Over the long haul, the vendor's vision gains importance
- By Jason z_rne
- Aug 25, 1997
GCN Lab staff held discussions with vendors of each of the three reviewed office suites
to find out about their future directions.
They told us that the Internet, thin clients and easier administration will be
hallmarks of future suites. Here's how we graded their product vision.
Vision grade for Corel WordPerfect Suite: B
About this time next year, Corel plans to release Version 9 of WordPerfect Suite. The
yearlong development cycle will allow emerging technologies and market changes to figure
into the strategy.
Version 8 was a big leap for Corel, and Version 9 will move in the same direction with
more shared application code, greater Internet and intranet sophistication, and tighter
focus on accomplishing tasks rather than running a specific piece of software.
The company might deliver a special enterprise edition, an enterprise implementation
manager, or more business-focused standard and professional versions. You can expect to
see more in the way of collaboration tools. Integration with third-party applications is
also a stated goal.
Corel is moving in the right direction but needs a viable product for the Java market.
It's unclear whether Corel will rely on third-party integration or develop more in house.
Lotus has firm plans for SmartSuite. Rather than try to meet all needs with one
product, Lotus proposes a spectrum of applications. On the thin client side, it will
release applets developed using its Kona JavaBeans technology.
SmartSuite 98 will be a continuation of the typical office suite of applications. The
entire spectrum will be able to use Java and ActiveX component applets for individual or
enterprise computing. Lotus calls it a hybrid suite.
Look for speech recognition capability and better compatibility with Microsoft Word and
Excel files. Enterprise integration will be essential, as will better integration with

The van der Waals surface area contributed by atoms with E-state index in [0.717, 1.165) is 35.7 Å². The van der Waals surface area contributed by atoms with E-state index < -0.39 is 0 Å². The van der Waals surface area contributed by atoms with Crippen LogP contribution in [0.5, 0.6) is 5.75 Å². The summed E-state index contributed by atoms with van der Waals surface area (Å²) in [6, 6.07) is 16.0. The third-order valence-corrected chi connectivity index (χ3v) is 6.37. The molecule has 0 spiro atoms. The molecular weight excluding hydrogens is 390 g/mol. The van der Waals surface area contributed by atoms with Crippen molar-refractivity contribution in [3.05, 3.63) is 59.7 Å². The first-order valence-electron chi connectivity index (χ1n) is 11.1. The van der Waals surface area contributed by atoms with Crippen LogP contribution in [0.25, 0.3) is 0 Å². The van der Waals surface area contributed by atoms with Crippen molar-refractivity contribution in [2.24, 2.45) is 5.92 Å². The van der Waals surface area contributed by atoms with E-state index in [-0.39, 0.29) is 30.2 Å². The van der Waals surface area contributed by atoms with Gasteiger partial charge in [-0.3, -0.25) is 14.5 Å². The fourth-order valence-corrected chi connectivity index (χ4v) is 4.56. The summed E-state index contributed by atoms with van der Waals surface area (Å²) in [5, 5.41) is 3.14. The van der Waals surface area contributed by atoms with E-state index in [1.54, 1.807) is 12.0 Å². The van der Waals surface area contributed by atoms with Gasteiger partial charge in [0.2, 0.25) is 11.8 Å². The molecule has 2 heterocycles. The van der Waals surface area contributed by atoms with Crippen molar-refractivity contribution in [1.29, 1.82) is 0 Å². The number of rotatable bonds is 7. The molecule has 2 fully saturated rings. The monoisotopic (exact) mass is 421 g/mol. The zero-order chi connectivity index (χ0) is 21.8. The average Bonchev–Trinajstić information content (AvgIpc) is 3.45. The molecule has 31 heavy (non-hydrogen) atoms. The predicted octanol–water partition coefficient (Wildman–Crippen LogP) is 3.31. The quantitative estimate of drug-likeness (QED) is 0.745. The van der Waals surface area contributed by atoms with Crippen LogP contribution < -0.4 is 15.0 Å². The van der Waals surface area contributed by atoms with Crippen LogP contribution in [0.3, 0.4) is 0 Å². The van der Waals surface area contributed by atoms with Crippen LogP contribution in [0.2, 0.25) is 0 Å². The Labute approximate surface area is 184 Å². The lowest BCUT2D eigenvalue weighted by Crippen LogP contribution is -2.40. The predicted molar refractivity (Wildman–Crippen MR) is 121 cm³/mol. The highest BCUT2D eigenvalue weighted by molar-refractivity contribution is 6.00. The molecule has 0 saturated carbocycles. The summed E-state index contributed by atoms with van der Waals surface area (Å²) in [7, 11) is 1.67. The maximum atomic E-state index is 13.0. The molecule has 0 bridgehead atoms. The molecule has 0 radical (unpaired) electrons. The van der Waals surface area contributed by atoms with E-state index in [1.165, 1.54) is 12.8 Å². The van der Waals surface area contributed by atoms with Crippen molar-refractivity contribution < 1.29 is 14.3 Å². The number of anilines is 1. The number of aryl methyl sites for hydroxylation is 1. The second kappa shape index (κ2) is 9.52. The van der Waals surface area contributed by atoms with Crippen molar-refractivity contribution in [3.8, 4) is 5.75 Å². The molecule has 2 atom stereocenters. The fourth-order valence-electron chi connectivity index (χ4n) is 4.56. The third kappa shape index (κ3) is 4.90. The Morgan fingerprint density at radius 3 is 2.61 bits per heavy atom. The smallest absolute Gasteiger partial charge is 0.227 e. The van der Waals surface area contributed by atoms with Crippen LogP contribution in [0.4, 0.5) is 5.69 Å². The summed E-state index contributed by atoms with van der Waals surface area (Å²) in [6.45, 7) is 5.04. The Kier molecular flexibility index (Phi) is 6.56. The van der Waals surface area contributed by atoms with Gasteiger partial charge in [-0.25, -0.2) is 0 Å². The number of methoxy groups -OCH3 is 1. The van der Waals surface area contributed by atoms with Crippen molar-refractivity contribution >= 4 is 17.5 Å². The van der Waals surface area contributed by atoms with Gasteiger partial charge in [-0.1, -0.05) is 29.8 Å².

Lotus Domino and the leading human resources and database applications. Naturally, no
enterprise strategy is complete without a commitment to lowering total cost of ownership.
Lotus is firing on all cylinders with these plans for SmartSuite98. It can leverage
IBM's resources, too, so this could well become the suite of choice for enterprise
When Microsoft's product managers briefed us on what to expect from the as-yet-untitled
next release of Microsoft Office, we didn't hear about the new whiz-bang features. We
heard about total cost of ownership.
The product managers detailed the savings available by adopting Office 97. However,
these savings were based on environments that had mostly Office 4.x installations, not
What you can expect to see in the next version of Office will be support for roaming
users, true operation from a server, and self-repairing and automatic update features.
There was no mention of performance enhancements or open-standards Java components.
Microsoft obviously is playing its cards close to the vest. Total cost of ownership is
a hot-button issue for many organizations, and Microsoft's plans will focus on that.
However, in the GCN Lab staff's judgment, Office suffers from serious performance and
Ownership and administration costs become important only after users are able to work
with an application productively.